Arizona

Arizona Biltmore
28 - 29 January 2016
Lot 241

1962 Jaguar E-Type Series 1 3.8-Litre Roadster

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$159,500 USD | Sold

United States | Phoenix, Arizona

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Chassis No.
876520
Engine No.
R 3522-9
Gearbox No.
EB 2629 JS
Body No.
R 2850
  • Early flat-floor example; matching-numbers engine
  • Restored in its original color combination
  • Includes tool roll, jack, and knock-off hammer

265 hp, 3,781 cc DOHC six-cylinder engine with three SU carburetors, four-speed manual transmission, independent front suspension with double wishbones, torsion bars, and sway bar, independent rear suspension with coil springs, double wishbones, and sway bar, and four-wheel hydraulic disc brakes. Wheelbase: 96 in.

Jaguar had enjoyed great success with its XK series of sports cars, but the E-Type was not, as might have been expected, a continuation of the XK150. Instead, the XKE (as it was dubbed in the U.S.) was based largely upon a pair of prototype racing cars, E1A and E2A, which themselves borrowed heavily from the very successful monocoque-bodied D-Type racing chassis. Following earlier precedent, there would be two versions of the new E-Type, an open two-seater, or roadster, and a fixed head coupe, both with sleek and curvaceous bodies designed by Malcolm Sayer, a pioneer in automotive aerodynamics.

Under the E-Type’s broad front-hinged bonnet was essentially the same 3.8-liter twin-cam inline six as in its predecessors, producing 265 brake horsepower. The gearbox was a four-speed manual without synchronization on the first gear (known as the “Moss” box). Suspension, though, was thoroughly modern—independent all around. There were powerful four-wheel disc brakes, inboard at the rear to reduce unsprung weight. Performance was astonishing, especially for its price. The E-Type had real 150-mph capability.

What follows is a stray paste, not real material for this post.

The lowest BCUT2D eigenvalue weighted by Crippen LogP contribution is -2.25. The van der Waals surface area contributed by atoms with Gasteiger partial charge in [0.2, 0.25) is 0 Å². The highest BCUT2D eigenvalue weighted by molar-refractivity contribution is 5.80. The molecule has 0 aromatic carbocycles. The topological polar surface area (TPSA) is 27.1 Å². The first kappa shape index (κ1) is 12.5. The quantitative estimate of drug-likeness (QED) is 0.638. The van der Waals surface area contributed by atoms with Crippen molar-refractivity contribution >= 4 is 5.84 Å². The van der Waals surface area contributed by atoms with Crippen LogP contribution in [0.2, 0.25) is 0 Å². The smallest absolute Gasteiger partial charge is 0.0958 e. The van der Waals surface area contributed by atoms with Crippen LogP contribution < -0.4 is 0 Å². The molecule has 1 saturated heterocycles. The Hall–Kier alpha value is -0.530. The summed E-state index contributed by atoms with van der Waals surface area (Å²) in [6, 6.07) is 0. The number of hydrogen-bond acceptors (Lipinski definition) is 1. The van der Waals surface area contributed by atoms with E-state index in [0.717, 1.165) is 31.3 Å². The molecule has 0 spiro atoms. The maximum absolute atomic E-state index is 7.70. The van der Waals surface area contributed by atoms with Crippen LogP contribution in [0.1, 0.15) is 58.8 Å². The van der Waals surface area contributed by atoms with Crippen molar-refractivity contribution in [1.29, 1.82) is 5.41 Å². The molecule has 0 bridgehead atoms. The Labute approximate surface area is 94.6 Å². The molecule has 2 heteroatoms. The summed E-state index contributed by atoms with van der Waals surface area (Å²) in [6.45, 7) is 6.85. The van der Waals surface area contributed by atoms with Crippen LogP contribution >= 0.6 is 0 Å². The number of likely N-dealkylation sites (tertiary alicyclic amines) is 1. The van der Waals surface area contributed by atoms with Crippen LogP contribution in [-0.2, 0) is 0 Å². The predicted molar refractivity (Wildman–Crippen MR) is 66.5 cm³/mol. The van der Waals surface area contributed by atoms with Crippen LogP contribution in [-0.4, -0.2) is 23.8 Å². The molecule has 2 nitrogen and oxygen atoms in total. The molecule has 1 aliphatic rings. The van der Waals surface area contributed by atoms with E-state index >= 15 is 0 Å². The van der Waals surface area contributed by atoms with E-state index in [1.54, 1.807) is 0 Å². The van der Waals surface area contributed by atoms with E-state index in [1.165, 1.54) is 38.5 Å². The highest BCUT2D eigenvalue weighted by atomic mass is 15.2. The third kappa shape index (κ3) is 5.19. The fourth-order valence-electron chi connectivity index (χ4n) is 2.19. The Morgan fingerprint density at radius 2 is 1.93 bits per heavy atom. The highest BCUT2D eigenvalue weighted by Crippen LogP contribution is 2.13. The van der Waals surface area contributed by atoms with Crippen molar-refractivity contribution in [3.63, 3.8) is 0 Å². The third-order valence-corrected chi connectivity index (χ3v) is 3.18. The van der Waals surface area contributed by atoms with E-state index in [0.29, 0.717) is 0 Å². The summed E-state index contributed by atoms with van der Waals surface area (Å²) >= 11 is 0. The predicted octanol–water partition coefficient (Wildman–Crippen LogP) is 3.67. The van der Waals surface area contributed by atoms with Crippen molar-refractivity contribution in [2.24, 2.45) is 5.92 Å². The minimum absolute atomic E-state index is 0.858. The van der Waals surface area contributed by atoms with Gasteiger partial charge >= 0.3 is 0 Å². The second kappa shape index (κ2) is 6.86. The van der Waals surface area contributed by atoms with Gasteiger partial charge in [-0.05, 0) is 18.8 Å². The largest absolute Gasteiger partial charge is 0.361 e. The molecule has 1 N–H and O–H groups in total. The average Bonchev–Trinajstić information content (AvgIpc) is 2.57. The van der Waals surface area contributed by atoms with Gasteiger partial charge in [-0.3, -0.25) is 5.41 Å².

The car offered here, chassis number 876520, was delivered new to G.P. Edgar of New York. It reportedly enjoyed dry indoor care for 32 years. In previous ownership, the car received an extensive overhaul by the renowned marque specialist Richard Jenkins. This work included a rebuild of the original engine, retaining the original pistons; the valves and cylinder heads were updated to allow the use of unleaded fuel. The original gearbox was removed and rebuilt, and a new wiring harness was installed as well.

Refinished in stunning Opalescent Bronze, the car also features a black top and interior, all consistent with its JDHT certificate. The meticulous attention to detail is evident in all of the work completed on this remarkably early example.

Offered with books, tools, and an assortment of paperwork detailing the work completed, this is surely an excellent example of the desirable early flat-floor E-Type.